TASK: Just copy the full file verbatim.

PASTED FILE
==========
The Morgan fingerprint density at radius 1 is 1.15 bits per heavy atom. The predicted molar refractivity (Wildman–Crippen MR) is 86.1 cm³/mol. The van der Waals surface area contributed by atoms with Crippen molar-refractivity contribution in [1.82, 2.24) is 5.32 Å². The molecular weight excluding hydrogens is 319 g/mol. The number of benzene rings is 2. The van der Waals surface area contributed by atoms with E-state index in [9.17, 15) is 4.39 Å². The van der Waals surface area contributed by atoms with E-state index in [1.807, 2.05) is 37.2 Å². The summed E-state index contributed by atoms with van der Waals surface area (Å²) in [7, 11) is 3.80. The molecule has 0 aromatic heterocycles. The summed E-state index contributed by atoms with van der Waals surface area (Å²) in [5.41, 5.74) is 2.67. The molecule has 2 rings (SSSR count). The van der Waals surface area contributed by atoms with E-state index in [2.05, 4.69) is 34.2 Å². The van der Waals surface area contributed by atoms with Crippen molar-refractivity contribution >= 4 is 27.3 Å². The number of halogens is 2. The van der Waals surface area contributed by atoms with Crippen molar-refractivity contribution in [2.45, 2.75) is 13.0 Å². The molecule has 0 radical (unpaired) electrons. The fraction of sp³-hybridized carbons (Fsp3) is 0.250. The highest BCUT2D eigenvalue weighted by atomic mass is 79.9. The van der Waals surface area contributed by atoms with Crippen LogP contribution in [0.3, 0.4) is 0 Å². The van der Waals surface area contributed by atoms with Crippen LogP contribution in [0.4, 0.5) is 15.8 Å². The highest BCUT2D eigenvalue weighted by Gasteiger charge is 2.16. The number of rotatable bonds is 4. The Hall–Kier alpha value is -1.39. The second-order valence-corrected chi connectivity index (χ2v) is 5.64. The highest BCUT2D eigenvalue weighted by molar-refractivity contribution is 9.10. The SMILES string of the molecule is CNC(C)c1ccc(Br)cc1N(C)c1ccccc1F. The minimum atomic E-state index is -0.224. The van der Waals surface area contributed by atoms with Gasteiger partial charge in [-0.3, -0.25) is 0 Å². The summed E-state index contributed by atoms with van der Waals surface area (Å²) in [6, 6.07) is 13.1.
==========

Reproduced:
The Morgan fingerprint density at radius 1 is 1.15 bits per heavy atom. The predicted molar refractivity (Wildman–Crippen MR) is 86.1 cm³/mol. The van der Waals surface area contributed by atoms with Crippen molar-refractivity contribution in [1.82, 2.24) is 5.32 Å². The molecular weight excluding hydrogens is 319 g/mol. The number of benzene rings is 2. The van der Waals surface area contributed by atoms with E-state index in [9.17, 15) is 4.39 Å². The van der Waals surface area contributed by atoms with E-state index in [1.807, 2.05) is 37.2 Å². The summed E-state index contributed by atoms with van der Waals surface area (Å²) in [7, 11) is 3.80. The molecule has 0 aromatic heterocycles. The summed E-state index contributed by atoms with van der Waals surface area (Å²) in [5.41, 5.74) is 2.67. The molecule has 2 rings (SSSR count). The van der Waals surface area contributed by atoms with E-state index in [2.05, 4.69) is 34.2 Å². The van der Waals surface area contributed by atoms with Crippen molar-refractivity contribution >= 4 is 27.3 Å². The number of halogens is 2. The van der Waals surface area contributed by atoms with Crippen molar-refractivity contribution in [2.45, 2.75) is 13.0 Å². The molecule has 0 radical (unpaired) electrons. The fraction of sp³-hybridized carbons (Fsp3) is 0.250. The highest BCUT2D eigenvalue weighted by atomic mass is 79.9. The van der Waals surface area contributed by atoms with Crippen LogP contribution in [0.3, 0.4) is 0 Å². The van der Waals surface area contributed by atoms with Crippen LogP contribution in [0.4, 0.5) is 15.8 Å². The highest BCUT2D eigenvalue weighted by Gasteiger charge is 2.16. The number of rotatable bonds is 4. The Hall–Kier alpha value is -1.39. The second-order valence-corrected chi connectivity index (χ2v) is 5.64. The highest BCUT2D eigenvalue weighted by molar-refractivity contribution is 9.10. The SMILES string of the molecule is CNC(C)c1ccc(Br)cc1N(C)c1ccccc1F. The minimum atomic E-state index is -0.224. The van der Waals surface area contributed by atoms with Gasteiger partial charge in [-0.3, -0.25) is 0 Å². The summed E-state index contributed by atoms with van der Waals surface area (Å²) in [6, 6.07) is 13.1.